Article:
One of the great joys of my life is that I can read an orchestral score. Orchestration for me is one of the three or four huge things I’d like to master before I die (the others include writing poetry, playing a jazz solo, and perhaps one or two others thing that seem so unlikely they’re not worth mentioning today). Yet after 30 years of wrestling with the subject, I can confidently say I have only a general understanding of it.
That doesn’t mean I’m giving up. If I’ve come this far, I can surely keep improving. Hopefully I’ll not only get better at writing for the orchestra, I’ll get smarter at learning how.
I had an insight about that today that I thought was worth sharing. I was looking at a page of a Tchaikovsky Symphony where the whole orchestra is playing and I thought, “I want to learn how to write passages like that, where all the forces are engaged in communicating a single idea.” Then I realized I’d never actually articulated that specific desire before, and how knowing exactly what I wanted to learn might empower me.
In other words, for years I just told myself “I want to learn how to write for the orchestra,” the way you might say, “I want to throw a dart in the direction of the dartboard.” It never occurred to me that, rather than just diving into the subject and floundering around, I might pick one specific thing I’d like to learn first and focus on it. In fact, it took me all these years to understand the subject well enough to articulate something specific I wanted to know.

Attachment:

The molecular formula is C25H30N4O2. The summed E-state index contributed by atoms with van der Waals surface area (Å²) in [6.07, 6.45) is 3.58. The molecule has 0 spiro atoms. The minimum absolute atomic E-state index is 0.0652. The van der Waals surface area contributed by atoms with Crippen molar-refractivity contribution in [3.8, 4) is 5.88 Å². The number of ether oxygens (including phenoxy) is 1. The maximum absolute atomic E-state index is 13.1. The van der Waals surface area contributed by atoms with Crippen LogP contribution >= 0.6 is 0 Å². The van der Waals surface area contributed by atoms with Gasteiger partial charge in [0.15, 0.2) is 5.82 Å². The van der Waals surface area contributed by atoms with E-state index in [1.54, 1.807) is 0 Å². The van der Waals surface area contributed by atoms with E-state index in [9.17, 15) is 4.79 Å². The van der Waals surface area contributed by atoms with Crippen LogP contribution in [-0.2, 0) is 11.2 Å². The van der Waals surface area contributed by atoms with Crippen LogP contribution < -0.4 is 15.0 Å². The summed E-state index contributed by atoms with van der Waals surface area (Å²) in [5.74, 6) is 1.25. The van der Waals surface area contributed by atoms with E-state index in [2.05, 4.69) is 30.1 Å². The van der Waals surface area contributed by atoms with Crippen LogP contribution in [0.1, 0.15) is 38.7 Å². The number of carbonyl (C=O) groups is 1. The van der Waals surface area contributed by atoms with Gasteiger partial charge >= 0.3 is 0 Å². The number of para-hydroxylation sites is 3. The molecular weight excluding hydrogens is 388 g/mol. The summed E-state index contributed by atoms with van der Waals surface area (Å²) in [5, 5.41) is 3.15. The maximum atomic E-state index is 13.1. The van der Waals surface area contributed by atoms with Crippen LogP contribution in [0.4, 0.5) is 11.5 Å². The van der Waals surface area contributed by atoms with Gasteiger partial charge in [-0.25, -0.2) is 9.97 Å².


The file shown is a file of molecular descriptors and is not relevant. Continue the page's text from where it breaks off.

This is a restatement of the common wisdom that asking the right question is more important than answering it. In this case, however, it’s interesting to me that one has to have at least one of two things to ask the right question: first: enough of an understanding of the subject to know what you don’t know; or second: a teacher who can pose the questions for you.
Now that I have that understanding, I can use it to master some of the other long-standing conundrums I’ve been wrestling with. The jazz solo is another one of my great stumbling blocks, on which I have also spent 30 years. Yet I have never articulated exactly what I would like to know how to do, other than “solo.”
Perhaps expressing much more specific desires like, “I want to be able to effectively solo over a ii V I” would get me farther. Or “I want to sound like Bud Powell on ‘Un Poco Loco’ when I solo.” All of these specific goals dispel the notion that soloing is a one-size-fits-all activity.
As much as I’ve learned, and as hard as I have gone after these things, it’s embarrassing to admit that I have missed some questions that much less experienced players have asked and answered. But what can I do? The answers are all out there, but the questions aren’t.
So what about you? How do you eat the elephant, or take the journey of 1000 miles? Do you just move in that direction, or do you have a way of making the trip more efficient?
Adam Cole is an author, educator and performer who blogs weekly on creativity and artistry. To view more of Adam's work, please visit www.mymusicfriend.net